During a media briefing on the HRW and JFS report on August 10, Kyle Knight, senior LGBT rights researcher at HRW, explained that the Ministry of Health in Vietnam had just sent an order to all the health departments across the country, clarifying that homosexuality or being transgender is not a mental disorder, and LGBT people do not need to be medically fixed.
“This isn’t exactly a ban on conversion therapy, but it certainly clarifies a major problem that was going on in Vietnam at the time or in recent years, where because the discourse in the country was largely that these were still mental health conditions where you can get diagnosed and you can get treated, you had kids coming up to their parents and their parents paying a lot of money to go see a psychiatrist,” said Knight.
“The psychiatrist (would respond) saying, ‘this is not a problem, this is not a disorder’, and the parents saying, ‘ok, cool’ and on they went with their lives. But that’s not a very efficient system and that’s not a very rights respecting system.
“So, you actually saw a campaign with more than 80,000 signatures of the allies of the LGBT community in Vietnam going to the WHO office, asking them to engage the Ministry of Health and the Ministry of Health responding positively just yesterday.”
Prior to the publication of the report, HRW wrote to the Malaysian Ministry of Health (MOH) asking for their responses to questions about addressing discrimination against LGBT people in the health care sector. The letter is included in Annex III of the report. Knight said they never received a response.
“We focused on the MOH because I think they do have an opportunity to conduct a review here to engage substantively on this from a public health perspective,” he said.
Thilaga Sulathireh, co-founder of JFS, a local transgender rights group, said they would recommend that MOH carry a review of their programmes as they intersect with the provision of HIV/AIDS treatments and services.
A previous article on Ova reported on the intersection between conversion practices and HIV/AIDS in Malaysia.
“Conversion practices are a direct threat to our health and well being,” she said. “We recommend that the MOH look at the report and engage us in carrying out an assessment of the LGBT programmes in this country.”
Counter Narrative For LGBT People
Knight also shared examples of positive developments for LGBT people in countries beyond Southeast Asia. The state of Victoria in Australia has a dedicated website focusing on its legislation and efforts to achieve equality for its LGBTQIA+ (lesbian, gay, bisexual, trans and gender diverse, intersex and queer) communities, he said.
“And one of the things that is most interesting there is that the Human Rights Commission has invested resources in hiring staff members to spend time with religious communities to train people on how to not do this,” Knight said.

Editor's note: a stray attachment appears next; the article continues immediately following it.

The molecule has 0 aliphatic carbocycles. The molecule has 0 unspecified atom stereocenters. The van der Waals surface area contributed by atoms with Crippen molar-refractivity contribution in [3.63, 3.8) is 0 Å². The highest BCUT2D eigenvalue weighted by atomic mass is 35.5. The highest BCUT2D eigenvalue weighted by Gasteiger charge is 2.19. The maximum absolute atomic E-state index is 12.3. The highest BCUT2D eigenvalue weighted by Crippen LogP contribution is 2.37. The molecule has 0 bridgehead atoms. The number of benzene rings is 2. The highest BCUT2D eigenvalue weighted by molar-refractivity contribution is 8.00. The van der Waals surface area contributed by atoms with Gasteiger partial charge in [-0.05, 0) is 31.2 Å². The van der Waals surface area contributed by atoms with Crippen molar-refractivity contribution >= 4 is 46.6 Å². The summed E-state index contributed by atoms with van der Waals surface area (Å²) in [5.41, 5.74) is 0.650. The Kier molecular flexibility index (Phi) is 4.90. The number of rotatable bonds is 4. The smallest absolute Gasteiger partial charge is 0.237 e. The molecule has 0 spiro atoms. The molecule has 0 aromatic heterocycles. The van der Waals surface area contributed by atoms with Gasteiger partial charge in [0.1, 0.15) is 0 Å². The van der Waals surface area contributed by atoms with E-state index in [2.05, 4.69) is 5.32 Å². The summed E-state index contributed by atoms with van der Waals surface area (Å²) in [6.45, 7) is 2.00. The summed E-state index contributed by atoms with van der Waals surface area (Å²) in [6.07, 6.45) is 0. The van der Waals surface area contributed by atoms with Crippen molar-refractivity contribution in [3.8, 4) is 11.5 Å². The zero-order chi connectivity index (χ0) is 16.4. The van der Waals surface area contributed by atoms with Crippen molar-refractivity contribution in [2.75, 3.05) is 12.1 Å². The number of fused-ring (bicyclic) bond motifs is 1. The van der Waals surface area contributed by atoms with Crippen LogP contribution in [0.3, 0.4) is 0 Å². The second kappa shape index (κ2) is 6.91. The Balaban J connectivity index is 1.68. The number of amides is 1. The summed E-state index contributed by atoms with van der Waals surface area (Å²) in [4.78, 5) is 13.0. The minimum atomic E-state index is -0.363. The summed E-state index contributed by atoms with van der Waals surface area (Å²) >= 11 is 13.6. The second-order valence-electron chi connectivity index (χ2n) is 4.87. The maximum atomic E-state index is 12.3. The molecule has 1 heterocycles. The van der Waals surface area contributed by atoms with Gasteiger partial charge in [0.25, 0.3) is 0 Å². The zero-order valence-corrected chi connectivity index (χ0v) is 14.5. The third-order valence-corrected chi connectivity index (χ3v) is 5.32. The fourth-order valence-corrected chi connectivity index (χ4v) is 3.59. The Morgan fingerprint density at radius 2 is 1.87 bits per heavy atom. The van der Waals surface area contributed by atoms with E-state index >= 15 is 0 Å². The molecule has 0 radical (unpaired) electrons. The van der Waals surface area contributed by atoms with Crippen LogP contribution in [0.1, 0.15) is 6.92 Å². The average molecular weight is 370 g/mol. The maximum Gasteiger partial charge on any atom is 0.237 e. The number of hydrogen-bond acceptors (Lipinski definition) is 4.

“And not just not do a mukhayyam type thing, or a specific practice but how not to create a hostile environment in the church, or the mosque, or the synagogue in that particular state.”
“Even if the preacher is not going to be pro LGBT, they are at least not going to create a hostile environment. And they’re seeing incredibly positive reception from religious communities there, from all the religious groups.”
According to the report, mukhayyam are camps, run by the federal Islamic Affairs Department (JAKIM) and various state Islamic departments, that in accordance with the belief that LGBT people should be “rehabilitated” and undertake sexual orientation and gender identity change efforts, known as conversion practices, targeting Muslim LGBT people.
Thilaga said that Malaysia should open up religious spaces to LGBT people. “One of the reasons people go to this programme (mukhayyam) is because they actually want to learn religion. And a lot of times, people don’t have the opportunity to go to religious spaces, especially mosques to perform prayers and be part of communal activities.
“This mukhayyam programme is not resolving that problem. It is actually deepening the restriction of freedom of religion for LGBT persons because in Malaysia being Muslim and queer, it’s such a huge conflict in the minds of the state. I think it is important to affirm the freedom of religion and belief or not, for LGBTQI persons and open up these spaces for them to access.”
The United States has also addressed the use of conversion therapy with the Prohibition of Medicaid Funding for Conversion Therapy Act.
“New York was the first state and then it sort of went out across the US, (which) have now made it illegal for insurance companies to reimburse practitioners for anything that’s conversion practices,” Knight said.
“In other states, lawyers have been able to bring successful cases that sued practitioners, in this case, psychologists or other types of therapists, for fraud. Because what they say is you’re actually advertising a false service.
“It is not possible to change someone’s sexual orientation or gender identity, it is a human rights violation to do so. This is a fraudulent service so they get sued as a business person for advertising something that does not exist.”
Knight added that these were the type of changes that needed to be heard about in Malaysia because there is no counter narrative.
“In fact, the anti-LGBT narrative is amplified by the government. And the counter narrative has to be based more on reality. Malaysia is slipping backwards against the rest of the world,” he said.
Thilaga said the country runs the risks of further isolating itself if it continues on the same path. “Like, now what we’re seeing, Malaysia is already isolating itself with the censorship of Thor: Love And Thunder, Lightyear, and all of that.”
Both Thor: Love And Thunder and animated film Lightyear, were prevented from being released in Malaysian theatres because they contained LGBT elements.
“And it really impacts the economy as well. Any form of discrimination, be it homophobia, transphobia, has financial implications. We are already seeing how Malaysia’s strong anti-LGBT position is having an impact on businesses in Malaysia. So, I don’t think the position is in the long run sustainable.
“Everywhere around the world, every major corporation, there’s no escaping Pride Month now if you live in the social media space or anywhere. I think, of course, with the global trends we are seeing, we hope for a positive impact,” Thilaga said.
However, Thilaga admits that progress can sometimes breed even more discontent. “On the flip side, we’ve also seen how conservatives react to progress. And a lot of times, some of the discrimination and the more hostile actions that we’ve seen are a result of global progress — like we need to be more restricted because we need to show better example and things like that.
“So, it can go either way but we hope for the best. Of course, we are always optimistic and we hope to change the situation together with everybody.”